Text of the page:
Take “The Nose,” one of the funniest stories ever written. An arrogant, preening, dowry-chasing bureaucrat named Kovalev goes to the barber for a shave. The next morning, the barber finds a nose in a loaf of his wife’s bread, and Kovalev finds a flat space in the middle of his face. It becomes a detective story as Kovalev, covering himself with a handkerchief, chases a nose in official uniform he’s spotted roaming the streets of Petersburg. In Kazansky cathedral, he confronts the impostor, saying, “You are my own nose.” The nose balks, replying with dignity that he is an independent individual, and moreover, “I can see by the buttons of your uniform that you serve in a different department.” Then he leaves, forcing Kovalev to try to find him again by taking out a classified ad, only to be refused — just the week before, he’s told, another bureaucrat tried to advertise a lost poodle, but the poodle turned out to be a cashier of some department, a libelous error the newspaper was not anxious to repeat.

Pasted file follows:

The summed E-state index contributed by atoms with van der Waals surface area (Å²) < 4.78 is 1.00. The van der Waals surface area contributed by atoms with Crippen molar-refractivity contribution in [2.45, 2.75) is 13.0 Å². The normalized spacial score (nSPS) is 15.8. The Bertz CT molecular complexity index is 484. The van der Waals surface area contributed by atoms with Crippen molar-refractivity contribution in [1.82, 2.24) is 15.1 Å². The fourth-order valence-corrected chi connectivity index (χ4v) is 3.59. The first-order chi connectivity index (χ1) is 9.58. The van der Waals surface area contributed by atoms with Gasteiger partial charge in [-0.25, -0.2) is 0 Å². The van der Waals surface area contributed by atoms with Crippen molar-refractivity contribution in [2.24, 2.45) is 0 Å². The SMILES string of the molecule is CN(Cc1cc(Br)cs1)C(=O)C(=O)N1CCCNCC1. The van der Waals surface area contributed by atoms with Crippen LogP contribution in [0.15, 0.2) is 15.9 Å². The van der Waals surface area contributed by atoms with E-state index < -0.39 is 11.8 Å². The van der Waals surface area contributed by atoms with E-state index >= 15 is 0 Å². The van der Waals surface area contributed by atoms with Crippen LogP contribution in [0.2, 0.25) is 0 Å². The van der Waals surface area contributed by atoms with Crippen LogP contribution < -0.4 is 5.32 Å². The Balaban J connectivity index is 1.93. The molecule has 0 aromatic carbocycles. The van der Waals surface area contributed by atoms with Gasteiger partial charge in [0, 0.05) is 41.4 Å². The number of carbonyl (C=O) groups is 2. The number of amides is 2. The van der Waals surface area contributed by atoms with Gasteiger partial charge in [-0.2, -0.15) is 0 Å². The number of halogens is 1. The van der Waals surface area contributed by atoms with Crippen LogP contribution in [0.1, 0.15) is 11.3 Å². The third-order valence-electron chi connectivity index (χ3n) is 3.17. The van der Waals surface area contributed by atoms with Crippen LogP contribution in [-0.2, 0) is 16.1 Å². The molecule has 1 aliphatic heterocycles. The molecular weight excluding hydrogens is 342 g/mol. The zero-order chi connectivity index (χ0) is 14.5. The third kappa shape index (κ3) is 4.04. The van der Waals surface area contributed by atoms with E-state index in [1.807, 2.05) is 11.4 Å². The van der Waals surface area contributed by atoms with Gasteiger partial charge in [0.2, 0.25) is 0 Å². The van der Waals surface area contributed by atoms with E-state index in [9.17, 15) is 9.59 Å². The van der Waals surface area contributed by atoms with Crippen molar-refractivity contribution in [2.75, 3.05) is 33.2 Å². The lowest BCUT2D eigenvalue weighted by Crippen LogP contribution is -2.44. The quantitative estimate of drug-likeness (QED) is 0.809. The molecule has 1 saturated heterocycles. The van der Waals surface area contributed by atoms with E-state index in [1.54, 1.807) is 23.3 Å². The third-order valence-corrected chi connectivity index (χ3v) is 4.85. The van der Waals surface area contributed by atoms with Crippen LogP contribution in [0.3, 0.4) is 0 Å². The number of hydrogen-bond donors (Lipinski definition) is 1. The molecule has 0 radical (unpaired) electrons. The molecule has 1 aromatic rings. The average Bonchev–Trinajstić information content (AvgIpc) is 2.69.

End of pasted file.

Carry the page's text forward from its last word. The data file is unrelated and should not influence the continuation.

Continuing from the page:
This nightmare castration fantasy was full of vicious social commentary, depicting Tsarist Russia as a doomscape of corrupt morons, where nothing works and the police are blind — “I mistook him for a gentleman at first, but fortunately I had my spectacles and soon saw he was a nose,” a constable explains. The incompetence of the state was even confirmed in the review of the story by the Tsar’s censor, who missed the obscene insult of the entire plot, instead objecting chiefly to the presence of the nose in church.